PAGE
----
Winer is chief theater critic and arts columnist for Newsday, which she joined in 1987.
We're in an awkward age here in the world of people who love theater too much. Summer, face it, is just feeling a bit old for real news. Meanwhile, the fall season -- when, as in the school year, plans commit to a shape -- is just now clearing its throat for the hawking and the hoping ahead.
Sadnesses have been expressed about Gore Vidal and Marvin Hamlisch, who, for all their radical differences, both left the community feeling less full. And unless one counts the upcoming political conventions or the new ways producers will invent to raise Broadway ticket prices to guarantee record grosses again this year, the genuine drama is on a brief hold.
BUT NOT SO FAST
Broadway on Broadway -- the annual free outdoor concert -- kicks off the season at 11 a.m. Sept. 9 in Times Square, with entertainment from new shows, last season's hits and long-running staples.
And tickets went on sale this week for the big sale called Broadway Week, Sept. 4-16. For the fourth year, NYC & Company, the city's tourism and marketing organization, is offering 2-for-1 discounts to 19 newbies and veteran shows. Depending on availability, it could be possible to bring a pal for free to such recent enticements as the Tony-winning "Once," "The Gershwins' Porgy and Bess," "Evita," "Nice Work If You Can Get It," "Bring It On" and "Peter and the Starcatcher." Yes, the same good deal is offered for "War Horse," "Spider-Man: Turn Off the Dark," "The Lion King," "The Phantom of the Opera" and "Wicked."
I'm amused that the freebie is not considered enough incentive this year. A ticket stub from one of the participating shows also will get you a free dessert at more than 25 area restaurants. Visit nycgo.com/broadwayweek for the facts.
Back-to-school and Fashion Week may be good for clothing stores, but Broadway isn't the only theater that can use a push in early September. Thanks to the sixth 20at20 promotion by the nonprofit Off Broadway Alliance, you can buy $20 cash-only tickets for more than 30 Off-Broadway productions between Sept. 4 and 23. The catch is that these seats only become available 20 minutes before curtain time. As far as I know, no dessert. Visit 20at20.com for information.
"Once" won eight Tony Awards and has been selling out at the Jacobs Theatre for months. But in the hard-nose reality of Broadway, the show wasn't officially declared a hit until a couple of weeks ago. In other words, a hit isn't what we think it is until a production recoups its investment.
For "Once," an enchanting but peculiar no-star romance based on the 2006 indie film and featuring music and lyrics by Glen Hansard and Marketa Irglova, that special day happened in just 21 weeks on Broadway. Since only 20 percent to 30 percent of shows ever recoup their capitalization -- and those that do usually take years -- the fact and the speed of the offbeat musical's success are worth noting.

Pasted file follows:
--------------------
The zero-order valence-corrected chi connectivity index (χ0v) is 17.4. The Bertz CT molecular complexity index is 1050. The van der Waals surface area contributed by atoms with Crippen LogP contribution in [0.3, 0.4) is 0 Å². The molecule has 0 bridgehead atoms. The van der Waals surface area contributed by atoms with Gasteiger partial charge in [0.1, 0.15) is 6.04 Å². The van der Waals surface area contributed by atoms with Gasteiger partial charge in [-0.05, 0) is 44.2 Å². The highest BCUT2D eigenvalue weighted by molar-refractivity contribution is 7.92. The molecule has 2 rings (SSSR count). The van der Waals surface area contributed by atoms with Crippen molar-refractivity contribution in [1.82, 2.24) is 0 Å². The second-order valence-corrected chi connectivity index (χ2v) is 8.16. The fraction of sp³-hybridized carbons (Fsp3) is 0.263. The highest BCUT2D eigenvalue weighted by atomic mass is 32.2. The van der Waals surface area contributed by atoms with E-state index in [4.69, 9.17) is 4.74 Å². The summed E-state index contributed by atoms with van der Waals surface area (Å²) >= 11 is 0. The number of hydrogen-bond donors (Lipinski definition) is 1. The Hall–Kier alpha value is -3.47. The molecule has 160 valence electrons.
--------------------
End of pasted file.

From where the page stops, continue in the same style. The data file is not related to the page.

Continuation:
True, the budget was $5.5 million -- about half to two-thirds of most big shows -- but this transfer was far from a sure thing. When "Once" opened last fall at the 199-seat New York Theatre Workshop, even the gentle musical's biggest admirers wondered if the charm would be lost in a 1,000-seat house at Broadway prices. All this, and nobody flies.
It took almost a quarter of a century and more than a little shame, but "Carrie" will finally have a cast album. At the end of September, Ghostlight Records, a hero in the theater community, will release the recording of the recent Off-Broadway revision of the infamous 1988 Broadway flop. Although the Off-Broadway production was a major improvement on the original, the new version ran just a month at MCC Theater.
The only other known recording was made in a high school in Denmark in 2001. In Danish.
Jeremy Jordan was arguably the breakout star of the past season, admired for shouldering the strenuous leads in both the short-lived "Bonnie & Clyde" and Disney's hit "Newsies." On Sept. 4, the young actor will leave the show about New York's late 19th century newsboy strike. Corey Cott succeeds him. Jordan moves onto a major role in NBC's "Smash." Not a bad year, right?
"Bring It On: The Musical" -- the highflying cheerleader musical that first appeared to be a summer Broadway entertainment -- is doing so well that the show has been extended into a Christmas entertainment.
SPEAKING OF CHRISTMAS -- YES, NOW
Is anyone ready for five big holiday shows this year? For reasons that may never be clear, producers are banking on enough family audience to justify a return of "Elf," the New York premiere of "A Christmas Story: The Musical," "Dr. Seuss' How the Grinch Stole Christmas!" and a four-week visit from the Swiss masked-theater troupe, Mummenschanz. Also, the Radio City Christmas Spectacular is celebrating 85 years of Rockettes.
But first, Labor Day.